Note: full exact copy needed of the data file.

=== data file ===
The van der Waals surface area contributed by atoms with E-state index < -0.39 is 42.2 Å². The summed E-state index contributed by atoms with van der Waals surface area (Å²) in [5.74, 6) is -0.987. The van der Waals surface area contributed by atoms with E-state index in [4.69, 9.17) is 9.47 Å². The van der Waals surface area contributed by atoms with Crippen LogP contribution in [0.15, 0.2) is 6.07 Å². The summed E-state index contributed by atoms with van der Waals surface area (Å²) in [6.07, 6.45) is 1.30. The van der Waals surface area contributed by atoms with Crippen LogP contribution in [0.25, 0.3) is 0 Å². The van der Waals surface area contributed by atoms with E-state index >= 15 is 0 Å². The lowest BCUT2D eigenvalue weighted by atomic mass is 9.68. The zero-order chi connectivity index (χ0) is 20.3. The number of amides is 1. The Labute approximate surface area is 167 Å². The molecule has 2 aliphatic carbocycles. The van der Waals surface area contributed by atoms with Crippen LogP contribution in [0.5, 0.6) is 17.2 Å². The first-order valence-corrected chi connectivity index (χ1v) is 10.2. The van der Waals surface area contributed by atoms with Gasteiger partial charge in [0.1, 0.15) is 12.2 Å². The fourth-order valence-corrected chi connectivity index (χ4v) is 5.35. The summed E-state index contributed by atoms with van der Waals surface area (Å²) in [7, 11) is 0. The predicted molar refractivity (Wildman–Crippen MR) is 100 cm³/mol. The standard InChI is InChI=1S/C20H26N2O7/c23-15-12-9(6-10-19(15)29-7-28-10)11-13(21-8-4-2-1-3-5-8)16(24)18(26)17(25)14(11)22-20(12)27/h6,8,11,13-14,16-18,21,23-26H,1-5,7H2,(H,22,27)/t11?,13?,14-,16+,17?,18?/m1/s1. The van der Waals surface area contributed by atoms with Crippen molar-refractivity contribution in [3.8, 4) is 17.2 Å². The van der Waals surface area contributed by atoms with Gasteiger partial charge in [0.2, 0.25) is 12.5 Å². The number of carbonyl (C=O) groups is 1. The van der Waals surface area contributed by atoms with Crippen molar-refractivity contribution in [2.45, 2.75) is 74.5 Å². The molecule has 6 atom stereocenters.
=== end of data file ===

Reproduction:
The van der Waals surface area contributed by atoms with E-state index < -0.39 is 42.2 Å². The summed E-state index contributed by atoms with van der Waals surface area (Å²) in [5.74, 6) is -0.987. The van der Waals surface area contributed by atoms with E-state index in [4.69, 9.17) is 9.47 Å². The van der Waals surface area contributed by atoms with Crippen LogP contribution in [0.15, 0.2) is 6.07 Å². The summed E-state index contributed by atoms with van der Waals surface area (Å²) in [6.07, 6.45) is 1.30. The van der Waals surface area contributed by atoms with Crippen LogP contribution in [0.25, 0.3) is 0 Å². The van der Waals surface area contributed by atoms with E-state index >= 15 is 0 Å². The lowest BCUT2D eigenvalue weighted by atomic mass is 9.68. The zero-order chi connectivity index (χ0) is 20.3. The number of amides is 1. The Labute approximate surface area is 167 Å². The molecule has 2 aliphatic carbocycles. The van der Waals surface area contributed by atoms with Crippen LogP contribution in [0.5, 0.6) is 17.2 Å². The first-order valence-corrected chi connectivity index (χ1v) is 10.2. The van der Waals surface area contributed by atoms with Gasteiger partial charge in [0.1, 0.15) is 12.2 Å². The fourth-order valence-corrected chi connectivity index (χ4v) is 5.35. The summed E-state index contributed by atoms with van der Waals surface area (Å²) in [7, 11) is 0. The predicted molar refractivity (Wildman–Crippen MR) is 100 cm³/mol. The standard InChI is InChI=1S/C20H26N2O7/c23-15-12-9(6-10-19(15)29-7-28-10)11-13(21-8-4-2-1-3-5-8)16(24)18(26)17(25)14(11)22-20(12)27/h6,8,11,13-14,16-18,21,23-26H,1-5,7H2,(H,22,27)/t11?,13?,14-,16+,17?,18?/m1/s1. The van der Waals surface area contributed by atoms with Crippen molar-refractivity contribution in [3.8, 4) is 17.2 Å². The van der Waals surface area contributed by atoms with Gasteiger partial charge in [0.2, 0.25) is 12.5 Å². The number of carbonyl (C=O) groups is 1. The van der Waals surface area contributed by atoms with Crippen molar-refractivity contribution in [2.45, 2.75) is 74.5 Å². The molecule has 6 atom stereocenters.